But I was addicted to the feeling she inspired in me. I wanted that special kind of feeling in a relationship, and I didn’t feel it with Taylor. I wish I had. Better yet, I wish I had recognized the difference between infatuation and a real relationship. Now I see that because I was so caught up in how Haley made me feel, I ignored the wonderful woman who was right in front of me.

Another instance was when I met Meagan, the first girl I was ever really excited to date. I felt wonderful in her presence. It was a feeling of exhilaration and anticipation. I felt overjoyed like a child on a sugar-rush. And I believe she felt the same way.

But as the relationship moved forward, the reality of our circumstances started to come in stark contrast to our idealized feelings.

Meagan started to disappear from time to time. We would make plans, but when I would call her, she wouldn’t answer. She once told me that she just needed to disappear in order to get away from all the problems she had with her family.

I was unable to handle the situation. I didn’t know how to communicate my feelings or needs at the time. And I was closed-off in my own ways. I am sure that made it difficult for her to get know me.

We never really communicated about anything that brought us closer, things like our values, our likes and dislikes, our plans for the future, and we didn’t meet each other’s real needs. But when we were in each other’s presence, we felt “special.” Meagan was like the ideal romantic partner to me: pale, skinny, brunette, sexually aggressive and adventurous, with a twisted sense of dark humor and sensibilities. I don’t know what ideal I was for her, but she saw something “special” in me too.

We were drunk on love. We were drunk on loving the ideal version of each other, but not the real one. I never really found out much about Meagan’s family problems, nor do I think she ever really got to know me.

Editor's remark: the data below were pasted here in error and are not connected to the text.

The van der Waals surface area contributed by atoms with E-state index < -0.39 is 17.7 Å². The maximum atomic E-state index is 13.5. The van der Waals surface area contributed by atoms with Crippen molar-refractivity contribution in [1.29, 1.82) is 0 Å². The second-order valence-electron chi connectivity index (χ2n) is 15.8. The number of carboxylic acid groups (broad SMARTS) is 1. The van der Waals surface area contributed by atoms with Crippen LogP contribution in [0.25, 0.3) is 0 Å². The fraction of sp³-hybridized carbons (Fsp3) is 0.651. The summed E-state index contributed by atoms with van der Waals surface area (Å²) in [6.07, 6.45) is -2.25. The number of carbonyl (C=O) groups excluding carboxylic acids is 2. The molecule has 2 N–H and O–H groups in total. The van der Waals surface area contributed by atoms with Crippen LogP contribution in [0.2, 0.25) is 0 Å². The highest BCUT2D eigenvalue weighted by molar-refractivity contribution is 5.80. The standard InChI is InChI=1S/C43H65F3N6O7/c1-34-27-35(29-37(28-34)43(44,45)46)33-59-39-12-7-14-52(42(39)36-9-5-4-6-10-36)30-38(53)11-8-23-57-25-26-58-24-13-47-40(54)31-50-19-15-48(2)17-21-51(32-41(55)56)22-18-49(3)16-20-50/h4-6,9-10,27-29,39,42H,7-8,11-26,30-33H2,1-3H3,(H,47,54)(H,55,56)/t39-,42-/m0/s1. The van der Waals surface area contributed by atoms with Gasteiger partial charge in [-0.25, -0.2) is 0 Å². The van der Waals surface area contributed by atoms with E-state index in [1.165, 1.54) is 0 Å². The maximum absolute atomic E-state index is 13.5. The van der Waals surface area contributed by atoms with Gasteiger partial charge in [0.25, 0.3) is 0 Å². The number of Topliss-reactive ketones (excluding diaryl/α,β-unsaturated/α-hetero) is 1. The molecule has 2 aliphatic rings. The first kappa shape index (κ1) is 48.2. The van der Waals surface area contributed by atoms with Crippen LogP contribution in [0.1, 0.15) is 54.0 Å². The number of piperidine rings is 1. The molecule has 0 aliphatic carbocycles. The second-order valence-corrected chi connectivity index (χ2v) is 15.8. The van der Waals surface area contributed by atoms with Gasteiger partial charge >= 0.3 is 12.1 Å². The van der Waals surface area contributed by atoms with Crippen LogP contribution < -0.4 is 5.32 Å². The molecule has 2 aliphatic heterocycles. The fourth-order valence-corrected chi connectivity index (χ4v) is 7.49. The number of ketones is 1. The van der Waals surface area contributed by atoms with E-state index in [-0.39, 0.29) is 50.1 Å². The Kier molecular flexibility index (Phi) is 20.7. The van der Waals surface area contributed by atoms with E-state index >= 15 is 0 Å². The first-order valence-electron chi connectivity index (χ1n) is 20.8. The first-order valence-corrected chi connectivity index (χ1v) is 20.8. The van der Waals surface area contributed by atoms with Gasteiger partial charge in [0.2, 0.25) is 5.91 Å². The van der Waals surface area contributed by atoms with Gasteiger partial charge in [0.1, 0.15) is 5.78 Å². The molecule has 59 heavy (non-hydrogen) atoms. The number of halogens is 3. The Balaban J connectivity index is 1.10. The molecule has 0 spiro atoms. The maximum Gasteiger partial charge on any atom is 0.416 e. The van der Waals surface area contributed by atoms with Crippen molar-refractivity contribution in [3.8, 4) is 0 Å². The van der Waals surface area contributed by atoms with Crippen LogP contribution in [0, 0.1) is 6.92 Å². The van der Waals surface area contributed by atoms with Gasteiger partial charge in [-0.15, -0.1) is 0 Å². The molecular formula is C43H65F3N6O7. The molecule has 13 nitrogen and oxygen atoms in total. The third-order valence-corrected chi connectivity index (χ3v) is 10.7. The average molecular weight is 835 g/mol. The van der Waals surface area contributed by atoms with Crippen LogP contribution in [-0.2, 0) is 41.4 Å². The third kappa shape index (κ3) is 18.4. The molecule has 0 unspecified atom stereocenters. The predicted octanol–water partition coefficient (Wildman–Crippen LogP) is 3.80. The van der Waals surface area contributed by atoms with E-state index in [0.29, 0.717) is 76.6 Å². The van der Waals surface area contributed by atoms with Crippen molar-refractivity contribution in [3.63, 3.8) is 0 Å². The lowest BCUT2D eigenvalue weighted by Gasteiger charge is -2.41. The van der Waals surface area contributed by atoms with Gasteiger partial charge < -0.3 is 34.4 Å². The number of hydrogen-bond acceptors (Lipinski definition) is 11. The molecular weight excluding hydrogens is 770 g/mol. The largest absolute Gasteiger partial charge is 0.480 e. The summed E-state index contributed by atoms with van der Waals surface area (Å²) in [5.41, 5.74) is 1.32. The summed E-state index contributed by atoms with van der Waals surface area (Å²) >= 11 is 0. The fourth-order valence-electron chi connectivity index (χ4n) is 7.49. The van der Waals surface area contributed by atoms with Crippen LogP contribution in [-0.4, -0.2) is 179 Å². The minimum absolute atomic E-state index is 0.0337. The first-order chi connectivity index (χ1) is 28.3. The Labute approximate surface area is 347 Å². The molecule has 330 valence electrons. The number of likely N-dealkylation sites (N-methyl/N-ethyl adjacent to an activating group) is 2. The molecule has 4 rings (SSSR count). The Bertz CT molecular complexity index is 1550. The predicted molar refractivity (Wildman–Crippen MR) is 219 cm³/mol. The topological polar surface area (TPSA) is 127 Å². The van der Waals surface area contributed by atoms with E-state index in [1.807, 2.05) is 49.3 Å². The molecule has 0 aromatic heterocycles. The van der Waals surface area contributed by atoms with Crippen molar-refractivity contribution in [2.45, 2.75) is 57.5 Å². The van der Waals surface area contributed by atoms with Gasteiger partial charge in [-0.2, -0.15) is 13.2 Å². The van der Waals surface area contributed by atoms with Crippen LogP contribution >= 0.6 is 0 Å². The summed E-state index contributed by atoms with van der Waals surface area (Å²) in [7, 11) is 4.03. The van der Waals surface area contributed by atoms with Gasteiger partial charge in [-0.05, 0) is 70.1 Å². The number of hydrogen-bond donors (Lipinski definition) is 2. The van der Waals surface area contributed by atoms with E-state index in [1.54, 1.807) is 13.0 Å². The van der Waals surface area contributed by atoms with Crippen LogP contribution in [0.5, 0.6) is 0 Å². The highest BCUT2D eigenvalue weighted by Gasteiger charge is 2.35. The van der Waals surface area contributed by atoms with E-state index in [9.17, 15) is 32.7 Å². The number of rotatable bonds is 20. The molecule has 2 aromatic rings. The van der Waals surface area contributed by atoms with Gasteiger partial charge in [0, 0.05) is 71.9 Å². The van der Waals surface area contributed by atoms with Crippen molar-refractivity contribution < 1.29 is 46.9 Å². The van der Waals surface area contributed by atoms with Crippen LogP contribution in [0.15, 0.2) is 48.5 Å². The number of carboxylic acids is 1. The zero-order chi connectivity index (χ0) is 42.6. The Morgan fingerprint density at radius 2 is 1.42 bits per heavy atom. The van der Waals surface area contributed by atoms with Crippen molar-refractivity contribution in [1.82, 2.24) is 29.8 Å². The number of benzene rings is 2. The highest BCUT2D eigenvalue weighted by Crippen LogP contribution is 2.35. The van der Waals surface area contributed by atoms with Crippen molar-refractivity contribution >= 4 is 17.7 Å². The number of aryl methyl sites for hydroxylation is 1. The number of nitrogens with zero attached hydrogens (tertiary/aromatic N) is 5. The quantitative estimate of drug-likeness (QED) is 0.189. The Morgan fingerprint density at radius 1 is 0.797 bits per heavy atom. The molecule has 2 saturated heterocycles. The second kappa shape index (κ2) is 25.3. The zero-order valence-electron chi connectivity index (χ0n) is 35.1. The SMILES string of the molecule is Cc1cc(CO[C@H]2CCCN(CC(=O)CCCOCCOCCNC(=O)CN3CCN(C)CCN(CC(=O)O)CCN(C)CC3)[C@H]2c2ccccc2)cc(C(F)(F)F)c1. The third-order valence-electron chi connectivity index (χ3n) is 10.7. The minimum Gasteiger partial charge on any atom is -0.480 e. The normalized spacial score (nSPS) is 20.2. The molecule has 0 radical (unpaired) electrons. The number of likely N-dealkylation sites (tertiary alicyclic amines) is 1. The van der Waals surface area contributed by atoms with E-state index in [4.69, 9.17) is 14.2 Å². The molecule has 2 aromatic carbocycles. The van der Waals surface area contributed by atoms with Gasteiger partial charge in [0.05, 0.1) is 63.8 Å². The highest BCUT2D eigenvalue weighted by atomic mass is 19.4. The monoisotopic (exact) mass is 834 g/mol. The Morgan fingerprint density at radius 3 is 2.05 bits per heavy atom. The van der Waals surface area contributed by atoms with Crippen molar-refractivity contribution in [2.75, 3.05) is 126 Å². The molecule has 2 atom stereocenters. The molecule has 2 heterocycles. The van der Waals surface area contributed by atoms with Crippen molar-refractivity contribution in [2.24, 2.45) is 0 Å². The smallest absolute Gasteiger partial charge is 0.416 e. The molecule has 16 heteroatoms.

We were only each other’s perfect ideal mates, and that was not enough to maintain a connection.

In total, I was not ready to deal with a partner who would disappear. Meagan was not able to get through my closed­-off behavior. We ignored the reality of who we were to each other, and it cost us.

So, what’s the lesson? I found my ideal, and I was still unhappy. I was searching for a special feeling that I thought would bring me closer to what I was looking for. I was wrong. I should have been spending more time learning about myself. I should have spent more time getting to know my needs, Meagan’s needs, Taylor’s needs, what we were looking for, and how to negotiate those needs so that we could have had a mutually­ satisfying and meaningful connection.

I have learned that commitment problems have to be overcome from within, not from another person changing me. There is no special “right” person who is going to come along and remove all obstacles. I don’t want to chase a feeling and risk missing out on real people. Finally, I am not advocating for anyone to settle. Don’t settle. Just be mindful. And let that mindfulness involve recognizing when one is searching for a feeling instead of a person.

Works Cited

Carter, Steven, and Sokol, Julia. Getting to Commitment: Overcoming the 8 Greatest Obstacles to Lasting Connection (And Finding the Courage to Love). New York: M. Evans, 1998. Print.